Originally Posted by YC1
Resistance in series is resistance. Pure and simple. It does not matter where in line you put the resistance. The voltage drop will add up to the full potential.
Cat put shut off switches on the negative side of many heavy equipment pieces.
Electrically it does not matter.
In my reply, just before yours, I was going for sarcasm. Guess I failed. 38 years in the computer industry, much of it repairing mainframes. I did learn a little about electricity and electronics. Resistance in a circuit, at the positive end, the negative end or anywhere in between yields the same result. There are reasons to switch one end or the other, but not in this case. This is a simple 12v circuit.
Disconnect switches in most motorhomes disconnect the positive side. I'm sure that has to do with the layout, configuration of the wiring. Negative cables off the battery typically go directly to the chassis. Adding a disconnect would require extending the cables to the switch and back again. Positive leads already extend to various locations so it's easier to throw a disconnect in at a convenient location. You also don't want to switch the negative off the engine battery. Some switches can handle the current of a starter, some can't. Most motor homes switch the positive off the engine battery but that only disconnects power to the dash and other electronics. Power from the battery to the starter itself is usually a direct line with no disconnect.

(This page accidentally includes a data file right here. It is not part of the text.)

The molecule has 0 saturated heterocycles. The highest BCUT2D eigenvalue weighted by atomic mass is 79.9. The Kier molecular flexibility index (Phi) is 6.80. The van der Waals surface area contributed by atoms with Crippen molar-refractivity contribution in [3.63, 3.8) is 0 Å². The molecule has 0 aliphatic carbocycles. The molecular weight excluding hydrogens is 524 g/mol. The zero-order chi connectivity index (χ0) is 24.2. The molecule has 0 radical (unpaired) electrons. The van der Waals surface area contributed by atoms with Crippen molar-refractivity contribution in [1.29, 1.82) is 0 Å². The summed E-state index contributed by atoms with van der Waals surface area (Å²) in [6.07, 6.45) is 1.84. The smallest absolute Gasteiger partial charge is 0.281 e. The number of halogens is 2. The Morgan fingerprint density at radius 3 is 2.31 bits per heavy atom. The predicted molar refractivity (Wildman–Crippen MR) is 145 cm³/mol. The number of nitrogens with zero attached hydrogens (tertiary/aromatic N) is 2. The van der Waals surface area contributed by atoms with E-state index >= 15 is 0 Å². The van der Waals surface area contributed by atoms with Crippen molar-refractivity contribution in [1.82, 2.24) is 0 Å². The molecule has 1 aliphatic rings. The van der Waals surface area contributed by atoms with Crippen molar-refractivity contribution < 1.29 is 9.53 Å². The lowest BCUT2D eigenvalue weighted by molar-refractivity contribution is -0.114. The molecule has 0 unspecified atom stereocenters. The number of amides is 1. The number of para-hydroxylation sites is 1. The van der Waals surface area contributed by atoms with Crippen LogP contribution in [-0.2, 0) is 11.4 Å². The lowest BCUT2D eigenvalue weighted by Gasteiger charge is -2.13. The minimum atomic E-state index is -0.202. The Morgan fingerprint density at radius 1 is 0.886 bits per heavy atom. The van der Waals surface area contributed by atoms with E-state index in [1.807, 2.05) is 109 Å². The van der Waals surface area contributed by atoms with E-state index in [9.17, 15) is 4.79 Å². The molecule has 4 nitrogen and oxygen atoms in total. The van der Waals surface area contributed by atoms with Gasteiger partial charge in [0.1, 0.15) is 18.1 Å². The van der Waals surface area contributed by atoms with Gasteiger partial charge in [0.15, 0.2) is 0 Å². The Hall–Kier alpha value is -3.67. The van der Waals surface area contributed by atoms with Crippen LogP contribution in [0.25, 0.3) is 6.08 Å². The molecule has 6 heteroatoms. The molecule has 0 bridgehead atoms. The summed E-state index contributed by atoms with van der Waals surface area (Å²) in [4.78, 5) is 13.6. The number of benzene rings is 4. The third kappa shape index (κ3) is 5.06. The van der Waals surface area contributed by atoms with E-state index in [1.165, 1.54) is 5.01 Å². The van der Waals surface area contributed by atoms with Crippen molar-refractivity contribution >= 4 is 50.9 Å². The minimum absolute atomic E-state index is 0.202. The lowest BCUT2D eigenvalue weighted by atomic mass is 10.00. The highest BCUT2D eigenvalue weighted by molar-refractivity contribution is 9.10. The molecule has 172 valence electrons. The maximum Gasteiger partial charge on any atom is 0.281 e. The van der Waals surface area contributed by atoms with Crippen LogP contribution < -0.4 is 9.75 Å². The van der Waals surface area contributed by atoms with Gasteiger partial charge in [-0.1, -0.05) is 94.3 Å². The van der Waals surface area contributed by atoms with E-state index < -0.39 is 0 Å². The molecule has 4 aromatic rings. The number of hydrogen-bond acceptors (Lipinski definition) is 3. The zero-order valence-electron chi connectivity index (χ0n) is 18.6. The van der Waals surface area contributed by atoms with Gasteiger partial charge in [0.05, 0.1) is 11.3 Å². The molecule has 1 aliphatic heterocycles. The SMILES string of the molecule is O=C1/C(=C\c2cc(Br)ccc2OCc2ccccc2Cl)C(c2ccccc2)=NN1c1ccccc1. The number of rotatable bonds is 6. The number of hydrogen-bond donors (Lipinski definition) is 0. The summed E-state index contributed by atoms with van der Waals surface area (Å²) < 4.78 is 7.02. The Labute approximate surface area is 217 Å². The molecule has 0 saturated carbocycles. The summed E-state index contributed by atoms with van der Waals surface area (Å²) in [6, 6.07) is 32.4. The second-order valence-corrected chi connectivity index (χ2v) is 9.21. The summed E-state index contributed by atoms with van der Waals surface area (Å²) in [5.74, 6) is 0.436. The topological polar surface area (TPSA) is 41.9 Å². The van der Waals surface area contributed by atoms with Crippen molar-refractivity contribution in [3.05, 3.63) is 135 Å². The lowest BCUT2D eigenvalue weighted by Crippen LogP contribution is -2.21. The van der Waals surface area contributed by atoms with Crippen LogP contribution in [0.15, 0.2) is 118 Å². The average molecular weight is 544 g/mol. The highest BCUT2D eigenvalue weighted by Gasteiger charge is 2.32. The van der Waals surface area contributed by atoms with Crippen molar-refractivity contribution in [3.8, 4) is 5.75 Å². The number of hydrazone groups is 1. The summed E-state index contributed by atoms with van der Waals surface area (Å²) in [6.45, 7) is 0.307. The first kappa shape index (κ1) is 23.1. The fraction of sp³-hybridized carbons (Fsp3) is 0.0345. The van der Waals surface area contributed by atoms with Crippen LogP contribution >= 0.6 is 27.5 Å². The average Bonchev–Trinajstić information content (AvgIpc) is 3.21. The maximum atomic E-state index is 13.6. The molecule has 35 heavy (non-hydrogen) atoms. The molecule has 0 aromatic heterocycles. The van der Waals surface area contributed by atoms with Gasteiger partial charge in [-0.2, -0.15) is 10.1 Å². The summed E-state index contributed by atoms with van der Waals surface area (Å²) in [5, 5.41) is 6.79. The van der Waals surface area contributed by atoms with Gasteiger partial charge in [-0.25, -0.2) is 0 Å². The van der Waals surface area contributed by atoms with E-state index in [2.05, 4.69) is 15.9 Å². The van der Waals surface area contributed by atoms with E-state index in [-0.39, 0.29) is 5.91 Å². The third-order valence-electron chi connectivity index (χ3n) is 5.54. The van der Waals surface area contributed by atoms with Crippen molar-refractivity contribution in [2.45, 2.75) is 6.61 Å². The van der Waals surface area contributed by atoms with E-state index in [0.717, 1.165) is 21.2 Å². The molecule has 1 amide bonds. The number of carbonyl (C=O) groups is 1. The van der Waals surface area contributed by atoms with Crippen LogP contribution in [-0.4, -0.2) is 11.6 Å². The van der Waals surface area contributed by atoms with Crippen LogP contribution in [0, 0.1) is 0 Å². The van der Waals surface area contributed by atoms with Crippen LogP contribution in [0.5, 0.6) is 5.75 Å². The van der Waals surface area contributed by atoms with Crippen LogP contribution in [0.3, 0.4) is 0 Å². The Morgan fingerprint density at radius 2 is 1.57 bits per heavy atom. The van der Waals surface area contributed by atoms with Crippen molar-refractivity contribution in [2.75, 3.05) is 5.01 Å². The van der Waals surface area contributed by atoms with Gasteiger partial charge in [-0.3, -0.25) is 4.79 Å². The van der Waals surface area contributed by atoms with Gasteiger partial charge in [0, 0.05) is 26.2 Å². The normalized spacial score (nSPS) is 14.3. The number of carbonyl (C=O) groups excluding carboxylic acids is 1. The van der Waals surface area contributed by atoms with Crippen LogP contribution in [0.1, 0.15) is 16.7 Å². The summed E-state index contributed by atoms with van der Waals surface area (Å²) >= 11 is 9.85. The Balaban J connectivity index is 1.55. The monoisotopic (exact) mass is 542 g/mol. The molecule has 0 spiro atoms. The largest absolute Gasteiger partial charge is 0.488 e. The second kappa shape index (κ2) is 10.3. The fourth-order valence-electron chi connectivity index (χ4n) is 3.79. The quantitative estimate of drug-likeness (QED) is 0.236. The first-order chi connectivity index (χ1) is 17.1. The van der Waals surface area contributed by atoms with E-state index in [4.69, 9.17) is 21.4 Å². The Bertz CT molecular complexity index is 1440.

Bottom line is you can break this simple 12v circuit anywhere you want before the breaker/fuse panel or between the frame and connection to the battery.